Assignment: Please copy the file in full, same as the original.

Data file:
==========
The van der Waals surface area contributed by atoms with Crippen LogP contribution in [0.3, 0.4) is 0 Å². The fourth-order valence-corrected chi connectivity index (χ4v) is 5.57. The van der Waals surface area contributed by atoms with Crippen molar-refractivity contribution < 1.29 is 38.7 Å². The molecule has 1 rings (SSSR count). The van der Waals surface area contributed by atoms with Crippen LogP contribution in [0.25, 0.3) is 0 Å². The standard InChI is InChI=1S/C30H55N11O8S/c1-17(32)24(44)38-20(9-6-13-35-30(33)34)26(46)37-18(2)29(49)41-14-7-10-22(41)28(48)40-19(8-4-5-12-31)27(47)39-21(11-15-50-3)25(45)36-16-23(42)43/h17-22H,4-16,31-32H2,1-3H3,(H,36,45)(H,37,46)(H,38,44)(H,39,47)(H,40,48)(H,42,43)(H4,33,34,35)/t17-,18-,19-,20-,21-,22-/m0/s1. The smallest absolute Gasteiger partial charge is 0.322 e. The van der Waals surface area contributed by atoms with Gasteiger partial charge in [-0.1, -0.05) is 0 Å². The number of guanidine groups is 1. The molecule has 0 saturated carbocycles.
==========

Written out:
The van der Waals surface area contributed by atoms with Crippen LogP contribution in [0.3, 0.4) is 0 Å². The fourth-order valence-corrected chi connectivity index (χ4v) is 5.57. The van der Waals surface area contributed by atoms with Crippen molar-refractivity contribution < 1.29 is 38.7 Å². The molecule has 1 rings (SSSR count). The van der Waals surface area contributed by atoms with Crippen LogP contribution in [0.25, 0.3) is 0 Å². The standard InChI is InChI=1S/C30H55N11O8S/c1-17(32)24(44)38-20(9-6-13-35-30(33)34)26(46)37-18(2)29(49)41-14-7-10-22(41)28(48)40-19(8-4-5-12-31)27(47)39-21(11-15-50-3)25(45)36-16-23(42)43/h17-22H,4-16,31-32H2,1-3H3,(H,36,45)(H,37,46)(H,38,44)(H,39,47)(H,40,48)(H,42,43)(H4,33,34,35)/t17-,18-,19-,20-,21-,22-/m0/s1. The smallest absolute Gasteiger partial charge is 0.322 e. The van der Waals surface area contributed by atoms with Gasteiger partial charge in [-0.1, -0.05) is 0 Å². The number of guanidine groups is 1. The molecule has 0 saturated carbocycles.